Sickle Cell teacher
Sickle Cell teacher

The Dallas Examiner

It is estimated that that sickle cell disease affects 100,000 Americans and occurs among approximately 1 out of every 365 Black or African American births and 1 out of every 16,300 Latino American births, according to the Centers for Disease Control and Prevention.

The inherited condition, in which which red blood cells become hard and sticky and develop a C-shape and in turn cause blockages in smaller blood vessels, can be fatal but is not the death sentence it once was. There are continuing advances in the treatment of SCD, and the CDC cites “Sickle cell-related death among Black or African American children younger than 4 years of age fell by 42 percent from 1999 through 2002. This drop coincided with the introduction in 2000 of a vaccine that protects against invasive pneumococcal disease.”

In addition, a study presented by lead investigator Dr. Kenneth Ataga at the 2016 American Society of Hematology Annual Meeting and since published in The New England Journal of Medicine offers insight into a new treatment intended to reduce the pain associated with SCD.

A new medication, crizanlizumab, developed by the pharmaceutical company Novartis Oncology, has been shown to reduce what is known as “sickle cell-related pain crises,” reported Ataga. The doctor, with the Division of Hematology/Oncology, University of North Carolina, Chapel Hill, described such common flare-ups as “acute painful episodes” that have limited treatment options.

The 12-month study, which began in August 2013, indicated that crizanlizumab will potentially provide relief for a variety of SCD patients. Currently, a drug called hydroxyurea is in use for acute pain episodes but is not often prescribed.

The study began with 198 patients between the ages of 16 and 65 who had common genotypes, or traits, of SCD – such as sickle cell anemia – and met a variety of eligibility criteria.

“They had to have between two and 10 pain episodes in which they had to go see a doctor to get pain medicine in the previous year and they had to meet other criteria as well,” the doctor said.

Patients were randomized into three groups; one group received a high dose of crizanlizumab, one group received a lower dose, and one group was given a placebo.

According to the results in the report, the drug “reduced the median annual rate of sickle cell-related pain crises – or SCPC – by 45.3 percent compared to placebo … in patients with or without hydroxyurea therapy.” Patients on the lower dose of crizanlizumab also showed some improvement, but the larger dose created the biggest impact.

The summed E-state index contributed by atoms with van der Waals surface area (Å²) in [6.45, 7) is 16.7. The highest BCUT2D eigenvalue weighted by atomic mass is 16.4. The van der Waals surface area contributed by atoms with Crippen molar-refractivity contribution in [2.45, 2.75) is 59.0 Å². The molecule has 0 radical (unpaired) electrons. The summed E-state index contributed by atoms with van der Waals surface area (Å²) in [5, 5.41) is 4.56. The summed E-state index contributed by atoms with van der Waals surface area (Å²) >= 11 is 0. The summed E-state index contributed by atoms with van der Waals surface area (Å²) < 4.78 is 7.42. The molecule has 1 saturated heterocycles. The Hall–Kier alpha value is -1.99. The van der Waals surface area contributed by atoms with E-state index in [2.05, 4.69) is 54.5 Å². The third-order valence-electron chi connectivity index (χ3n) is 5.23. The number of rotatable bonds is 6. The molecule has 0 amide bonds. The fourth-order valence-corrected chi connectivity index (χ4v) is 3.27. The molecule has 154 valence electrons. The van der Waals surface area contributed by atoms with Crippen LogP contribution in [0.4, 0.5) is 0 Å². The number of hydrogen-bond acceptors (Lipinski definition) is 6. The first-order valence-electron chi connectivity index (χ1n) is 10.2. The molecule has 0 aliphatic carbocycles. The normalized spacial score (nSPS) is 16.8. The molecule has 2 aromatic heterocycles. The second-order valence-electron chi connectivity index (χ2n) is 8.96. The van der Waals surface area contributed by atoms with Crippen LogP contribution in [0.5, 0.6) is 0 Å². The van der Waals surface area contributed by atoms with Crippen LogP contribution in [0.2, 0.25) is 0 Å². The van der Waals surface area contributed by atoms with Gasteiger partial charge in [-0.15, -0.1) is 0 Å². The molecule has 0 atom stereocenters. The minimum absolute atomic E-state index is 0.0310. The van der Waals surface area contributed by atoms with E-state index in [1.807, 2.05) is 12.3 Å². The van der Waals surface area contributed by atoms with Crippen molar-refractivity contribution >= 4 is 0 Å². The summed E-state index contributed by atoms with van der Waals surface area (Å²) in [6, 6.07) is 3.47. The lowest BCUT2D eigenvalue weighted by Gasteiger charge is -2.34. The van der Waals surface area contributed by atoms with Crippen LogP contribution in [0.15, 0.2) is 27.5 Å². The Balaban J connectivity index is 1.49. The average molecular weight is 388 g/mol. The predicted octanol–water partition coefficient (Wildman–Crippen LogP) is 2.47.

Bruno Strigini, CEO of Novartis Oncolology, also weighed in on the findings.

“Patients have long been in need of a new therapy for treatment of SCPC, the most common and debilitating complication of sickle cell disease. We are pleased that data from the SUSTAIN study show SEG101 – or crizanlizumab – may have the potential to become the first new option for patients dealing with SCPC since hydroxyurea was approved for use in sickle cell anemia about 20 years ago,” he said in a prepared statement.

Ataga could not estimate how long it might take for the drug to receive FDA approval and make it into clinics, but he confirmed that this two-decades leap in medical technology holds the promise of relief for many.

“… And so what we found in this study is that patients who were already on hydroxyurea had an improvement on top of what they had when we gave them crizanlizumab as well. And so, what we found was that crizanlizumab has an effect in patients with sickle cell disease, regardless of the genotype, and whether or not the patient had taken hydroxyurea,” he explained.

A crizanlizumab dose would consist of a monthly IV treatment, should the FDA eventually approve the medication for pain management.

“I think that, based on the evidence that we have from this study, most patients I would expect would have some clinical benefit,” the doctor said.

Still, the study did find side effects involved in the use of the medication, documenting “[a]dverse events that occurred in 5 percent or more of patients in an active dose group and were elevated over placebo by at least 2-fold were arthralgia, pruritus, vomiting, chest pain, diarrhea, road traffic accident, fatigue, myalgia, musculoskeletal chest pain, abdominal pain, influenza and oropharyngeal pain,” he explained.

Details on on crizanlizumab and the full report on the study can be found at

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